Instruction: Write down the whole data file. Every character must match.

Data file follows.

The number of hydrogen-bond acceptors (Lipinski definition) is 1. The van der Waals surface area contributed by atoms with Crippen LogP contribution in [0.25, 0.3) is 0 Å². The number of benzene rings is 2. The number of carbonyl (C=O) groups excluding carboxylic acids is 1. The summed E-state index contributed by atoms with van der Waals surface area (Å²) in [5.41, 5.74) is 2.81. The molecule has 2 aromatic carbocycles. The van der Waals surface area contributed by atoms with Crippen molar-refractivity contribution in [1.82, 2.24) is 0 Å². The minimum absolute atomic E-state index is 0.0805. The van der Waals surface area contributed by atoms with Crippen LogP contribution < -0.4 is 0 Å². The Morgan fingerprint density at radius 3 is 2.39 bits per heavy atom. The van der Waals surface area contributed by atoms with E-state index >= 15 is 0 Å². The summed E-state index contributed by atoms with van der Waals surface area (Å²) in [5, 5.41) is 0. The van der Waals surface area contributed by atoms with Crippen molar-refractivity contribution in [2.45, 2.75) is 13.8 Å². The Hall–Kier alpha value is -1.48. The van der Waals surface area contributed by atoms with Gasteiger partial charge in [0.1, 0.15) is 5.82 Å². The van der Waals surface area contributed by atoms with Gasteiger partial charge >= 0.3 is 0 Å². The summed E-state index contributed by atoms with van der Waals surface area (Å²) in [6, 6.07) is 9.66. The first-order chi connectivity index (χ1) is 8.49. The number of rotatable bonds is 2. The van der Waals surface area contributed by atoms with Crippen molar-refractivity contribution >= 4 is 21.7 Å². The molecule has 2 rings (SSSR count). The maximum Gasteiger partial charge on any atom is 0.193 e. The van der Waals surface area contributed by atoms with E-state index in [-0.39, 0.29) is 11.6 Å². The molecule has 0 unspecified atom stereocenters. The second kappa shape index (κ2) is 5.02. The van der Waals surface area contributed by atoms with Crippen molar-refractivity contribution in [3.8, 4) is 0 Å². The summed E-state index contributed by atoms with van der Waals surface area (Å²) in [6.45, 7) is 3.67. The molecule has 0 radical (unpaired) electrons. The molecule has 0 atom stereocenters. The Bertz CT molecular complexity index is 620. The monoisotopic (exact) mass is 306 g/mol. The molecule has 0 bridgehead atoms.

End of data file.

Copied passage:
The number of hydrogen-bond acceptors (Lipinski definition) is 1. The van der Waals surface area contributed by atoms with Crippen LogP contribution in [0.25, 0.3) is 0 Å². The number of benzene rings is 2. The number of carbonyl (C=O) groups excluding carboxylic acids is 1. The summed E-state index contributed by atoms with van der Waals surface area (Å²) in [5.41, 5.74) is 2.81. The molecule has 2 aromatic carbocycles. The van der Waals surface area contributed by atoms with Crippen molar-refractivity contribution in [1.82, 2.24) is 0 Å². The minimum absolute atomic E-state index is 0.0805. The van der Waals surface area contributed by atoms with Crippen LogP contribution < -0.4 is 0 Å². The Morgan fingerprint density at radius 3 is 2.39 bits per heavy atom. The van der Waals surface area contributed by atoms with E-state index >= 15 is 0 Å². The summed E-state index contributed by atoms with van der Waals surface area (Å²) in [5, 5.41) is 0. The van der Waals surface area contributed by atoms with Crippen molar-refractivity contribution in [2.45, 2.75) is 13.8 Å². The Hall–Kier alpha value is -1.48. The van der Waals surface area contributed by atoms with Gasteiger partial charge in [0.1, 0.15) is 5.82 Å². The van der Waals surface area contributed by atoms with Gasteiger partial charge >= 0.3 is 0 Å². The summed E-state index contributed by atoms with van der Waals surface area (Å²) in [6, 6.07) is 9.66. The first-order chi connectivity index (χ1) is 8.49. The number of rotatable bonds is 2. The van der Waals surface area contributed by atoms with Crippen molar-refractivity contribution >= 4 is 21.7 Å². The molecule has 2 rings (SSSR count). The maximum Gasteiger partial charge on any atom is 0.193 e. The van der Waals surface area contributed by atoms with E-state index in [-0.39, 0.29) is 11.6 Å². The molecule has 0 unspecified atom stereocenters. The second kappa shape index (κ2) is 5.02. The van der Waals surface area contributed by atoms with Crippen molar-refractivity contribution in [3.8, 4) is 0 Å². The summed E-state index contributed by atoms with van der Waals surface area (Å²) in [6.45, 7) is 3.67. The molecule has 0 radical (unpaired) electrons. The molecule has 0 atom stereocenters. The Bertz CT molecular complexity index is 620. The monoisotopic (exact) mass is 306 g/mol. The molecule has 0 bridgehead atoms.